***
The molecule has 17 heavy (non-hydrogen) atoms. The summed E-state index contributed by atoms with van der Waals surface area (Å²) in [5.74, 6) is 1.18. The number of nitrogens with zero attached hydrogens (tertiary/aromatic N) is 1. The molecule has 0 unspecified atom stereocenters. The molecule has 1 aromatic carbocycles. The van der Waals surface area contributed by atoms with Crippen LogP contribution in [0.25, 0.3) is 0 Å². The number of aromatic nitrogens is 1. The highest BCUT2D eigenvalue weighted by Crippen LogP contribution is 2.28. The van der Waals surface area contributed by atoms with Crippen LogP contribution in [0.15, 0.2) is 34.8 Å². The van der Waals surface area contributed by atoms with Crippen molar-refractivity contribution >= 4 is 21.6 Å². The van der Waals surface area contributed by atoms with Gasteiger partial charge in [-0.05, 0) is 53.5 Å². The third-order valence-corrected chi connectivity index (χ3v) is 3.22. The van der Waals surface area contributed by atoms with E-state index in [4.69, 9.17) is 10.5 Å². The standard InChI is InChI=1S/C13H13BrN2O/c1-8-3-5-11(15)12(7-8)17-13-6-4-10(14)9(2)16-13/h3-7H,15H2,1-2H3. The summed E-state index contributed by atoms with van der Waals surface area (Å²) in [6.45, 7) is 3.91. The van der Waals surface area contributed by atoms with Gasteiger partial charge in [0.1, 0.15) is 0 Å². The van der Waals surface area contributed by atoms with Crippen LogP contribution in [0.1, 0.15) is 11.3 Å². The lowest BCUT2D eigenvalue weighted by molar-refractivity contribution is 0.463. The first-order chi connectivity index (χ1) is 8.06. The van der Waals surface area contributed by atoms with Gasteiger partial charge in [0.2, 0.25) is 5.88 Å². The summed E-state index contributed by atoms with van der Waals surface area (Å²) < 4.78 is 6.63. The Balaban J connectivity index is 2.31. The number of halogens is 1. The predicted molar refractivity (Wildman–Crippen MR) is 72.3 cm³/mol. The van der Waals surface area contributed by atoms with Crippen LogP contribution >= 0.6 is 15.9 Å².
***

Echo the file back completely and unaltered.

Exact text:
The molecule has 17 heavy (non-hydrogen) atoms. The summed E-state index contributed by atoms with van der Waals surface area (Å²) in [5.74, 6) is 1.18. The number of nitrogens with zero attached hydrogens (tertiary/aromatic N) is 1. The molecule has 0 unspecified atom stereocenters. The molecule has 1 aromatic carbocycles. The van der Waals surface area contributed by atoms with Crippen LogP contribution in [0.25, 0.3) is 0 Å². The number of aromatic nitrogens is 1. The highest BCUT2D eigenvalue weighted by Crippen LogP contribution is 2.28. The van der Waals surface area contributed by atoms with Crippen LogP contribution in [0.15, 0.2) is 34.8 Å². The van der Waals surface area contributed by atoms with Crippen molar-refractivity contribution >= 4 is 21.6 Å². The van der Waals surface area contributed by atoms with Gasteiger partial charge in [-0.05, 0) is 53.5 Å². The third-order valence-corrected chi connectivity index (χ3v) is 3.22. The van der Waals surface area contributed by atoms with E-state index in [4.69, 9.17) is 10.5 Å². The standard InChI is InChI=1S/C13H13BrN2O/c1-8-3-5-11(15)12(7-8)17-13-6-4-10(14)9(2)16-13/h3-7H,15H2,1-2H3. The summed E-state index contributed by atoms with van der Waals surface area (Å²) in [6.45, 7) is 3.91. The van der Waals surface area contributed by atoms with Gasteiger partial charge in [0.1, 0.15) is 0 Å². The van der Waals surface area contributed by atoms with Crippen LogP contribution in [0.1, 0.15) is 11.3 Å². The lowest BCUT2D eigenvalue weighted by molar-refractivity contribution is 0.463. The first-order chi connectivity index (χ1) is 8.06. The van der Waals surface area contributed by atoms with Gasteiger partial charge in [0.2, 0.25) is 5.88 Å². The summed E-state index contributed by atoms with van der Waals surface area (Å²) < 4.78 is 6.63. The Balaban J connectivity index is 2.31. The number of halogens is 1. The predicted molar refractivity (Wildman–Crippen MR) is 72.3 cm³/mol. The van der Waals surface area contributed by atoms with Crippen LogP contribution >= 0.6 is 15.9 Å².